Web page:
By Teresa Welsh |
I've always loved Christmas. I get to see family and old friends, decorate the house I grew up in, and exchange gifts in front of the fireplace. Local communities collect winter coats for the homeless. A friend's eyes light up when she opens the perfect gift. This, to me, is the spirit of Christmas: family, charity, and generosity--values that all Americans share and celebrate.
Some Christians want to reserve Christmas for just one subset of America, and I think that's selfish. You don't need to believe in the truth of a biblical story to celebrate the true spirit of Christmas. Christmas is for all of us.
Take a look at the most important parts of Christmas: togetherness, compassion, and peace. Those are secular values. A secular Christmas is an inclusive Christmas true to the spirit of the holiday.
Some might claim that the "most important" part of Christmas is a particular religious belief. But do we really want to put faith before family? Doctrine over charity? No. If anything, religion is distracting us from the real meaning of Christmas.
I'm proud to live in country with separation of church and state. Here, the government can't tell us what religion to believe or privilege one worldview over the others. It's up to us citizens to decide how to celebrate and what values to promote.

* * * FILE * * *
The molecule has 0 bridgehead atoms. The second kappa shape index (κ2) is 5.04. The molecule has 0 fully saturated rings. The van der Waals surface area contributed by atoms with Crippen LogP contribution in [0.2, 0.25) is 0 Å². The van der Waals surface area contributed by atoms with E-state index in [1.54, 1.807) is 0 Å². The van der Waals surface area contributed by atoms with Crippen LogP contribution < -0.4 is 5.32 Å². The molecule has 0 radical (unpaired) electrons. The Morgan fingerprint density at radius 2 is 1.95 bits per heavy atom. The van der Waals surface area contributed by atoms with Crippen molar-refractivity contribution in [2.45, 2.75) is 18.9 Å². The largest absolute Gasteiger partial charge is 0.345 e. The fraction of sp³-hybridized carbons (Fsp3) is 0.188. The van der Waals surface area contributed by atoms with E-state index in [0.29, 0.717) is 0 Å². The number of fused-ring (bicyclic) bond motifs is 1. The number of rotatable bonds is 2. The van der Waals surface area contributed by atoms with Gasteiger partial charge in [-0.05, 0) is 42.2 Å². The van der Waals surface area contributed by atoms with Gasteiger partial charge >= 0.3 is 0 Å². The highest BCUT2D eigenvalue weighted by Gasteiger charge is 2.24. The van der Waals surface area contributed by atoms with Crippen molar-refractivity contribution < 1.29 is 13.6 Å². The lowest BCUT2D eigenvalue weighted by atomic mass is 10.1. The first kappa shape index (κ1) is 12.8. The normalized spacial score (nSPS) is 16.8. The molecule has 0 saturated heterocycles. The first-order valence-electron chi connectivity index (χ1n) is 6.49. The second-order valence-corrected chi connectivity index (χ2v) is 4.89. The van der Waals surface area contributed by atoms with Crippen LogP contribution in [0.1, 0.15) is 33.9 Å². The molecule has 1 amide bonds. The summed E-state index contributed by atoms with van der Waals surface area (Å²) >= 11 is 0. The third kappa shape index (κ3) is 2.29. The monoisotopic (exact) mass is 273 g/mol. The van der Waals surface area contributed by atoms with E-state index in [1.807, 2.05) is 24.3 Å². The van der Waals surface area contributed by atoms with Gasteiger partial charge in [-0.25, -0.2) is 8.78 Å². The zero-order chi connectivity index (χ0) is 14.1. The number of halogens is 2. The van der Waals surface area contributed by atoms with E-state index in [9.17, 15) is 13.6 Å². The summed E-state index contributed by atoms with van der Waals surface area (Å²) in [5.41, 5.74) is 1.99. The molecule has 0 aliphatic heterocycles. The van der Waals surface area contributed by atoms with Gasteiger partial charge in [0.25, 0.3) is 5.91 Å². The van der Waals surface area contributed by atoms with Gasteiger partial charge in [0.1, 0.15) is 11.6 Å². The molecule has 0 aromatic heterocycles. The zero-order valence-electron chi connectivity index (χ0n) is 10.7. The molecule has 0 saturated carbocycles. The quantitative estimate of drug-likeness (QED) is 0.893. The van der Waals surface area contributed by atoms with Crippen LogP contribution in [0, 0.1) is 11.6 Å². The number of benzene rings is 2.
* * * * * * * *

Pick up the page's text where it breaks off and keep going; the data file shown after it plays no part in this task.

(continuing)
And more and more Americans are deciding to be secular, especially in the 18-25 age group I work with. Secular Students from the 300 campus groups we support are dedicating themselves to secular ideals of activism, community, education, and service.
That's fantastic. As we put aside dogmas, we can focus on what really matters. Christmas isn't about a biblical story. It can be so much more. To millions of Americans it's a time to reflect on their loved ones and make efforts to reach out to others.
The problem isn't that Christmas is too secular. The problem is that Christmas isn't secular enough.
About Jesse Galef Communications Director of the Secular Student Alliance
Janice Shaw Crouse Senior Fellow of Concerned Women for America's Beverly LaHaye Institute
J.P. Duffy Vice President for Communications at Family Research Council
Bill Donohue President and CEO of the Catholic League for Religious and Civil Rights